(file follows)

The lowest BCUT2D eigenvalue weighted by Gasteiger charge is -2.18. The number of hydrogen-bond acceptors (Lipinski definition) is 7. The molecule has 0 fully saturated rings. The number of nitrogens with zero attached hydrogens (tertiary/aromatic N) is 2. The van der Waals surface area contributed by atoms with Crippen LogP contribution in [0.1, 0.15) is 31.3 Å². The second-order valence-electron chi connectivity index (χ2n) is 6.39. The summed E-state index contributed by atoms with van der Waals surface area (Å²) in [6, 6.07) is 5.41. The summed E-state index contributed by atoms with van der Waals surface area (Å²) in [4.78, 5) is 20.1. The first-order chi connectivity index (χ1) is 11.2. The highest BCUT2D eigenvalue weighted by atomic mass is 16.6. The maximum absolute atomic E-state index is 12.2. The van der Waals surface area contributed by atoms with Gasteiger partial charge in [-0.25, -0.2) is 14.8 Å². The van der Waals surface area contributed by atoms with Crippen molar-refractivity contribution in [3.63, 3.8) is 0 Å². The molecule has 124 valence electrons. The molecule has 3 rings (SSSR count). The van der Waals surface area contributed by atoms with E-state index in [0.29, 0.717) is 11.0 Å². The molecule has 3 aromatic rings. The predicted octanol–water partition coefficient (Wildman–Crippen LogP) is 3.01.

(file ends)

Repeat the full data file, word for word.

The lowest BCUT2D eigenvalue weighted by Gasteiger charge is -2.18. The number of hydrogen-bond acceptors (Lipinski definition) is 7. The molecule has 0 fully saturated rings. The number of nitrogens with zero attached hydrogens (tertiary/aromatic N) is 2. The van der Waals surface area contributed by atoms with Crippen LogP contribution in [0.1, 0.15) is 31.3 Å². The second-order valence-electron chi connectivity index (χ2n) is 6.39. The summed E-state index contributed by atoms with van der Waals surface area (Å²) in [6, 6.07) is 5.41. The summed E-state index contributed by atoms with van der Waals surface area (Å²) in [4.78, 5) is 20.1. The first-order chi connectivity index (χ1) is 11.2. The highest BCUT2D eigenvalue weighted by atomic mass is 16.6. The maximum absolute atomic E-state index is 12.2. The van der Waals surface area contributed by atoms with Gasteiger partial charge in [-0.25, -0.2) is 14.8 Å². The van der Waals surface area contributed by atoms with Crippen molar-refractivity contribution in [3.63, 3.8) is 0 Å². The molecule has 124 valence electrons. The molecule has 3 rings (SSSR count). The van der Waals surface area contributed by atoms with E-state index in [0.29, 0.717) is 11.0 Å². The molecule has 3 aromatic rings. The predicted octanol–water partition coefficient (Wildman–Crippen LogP) is 3.01.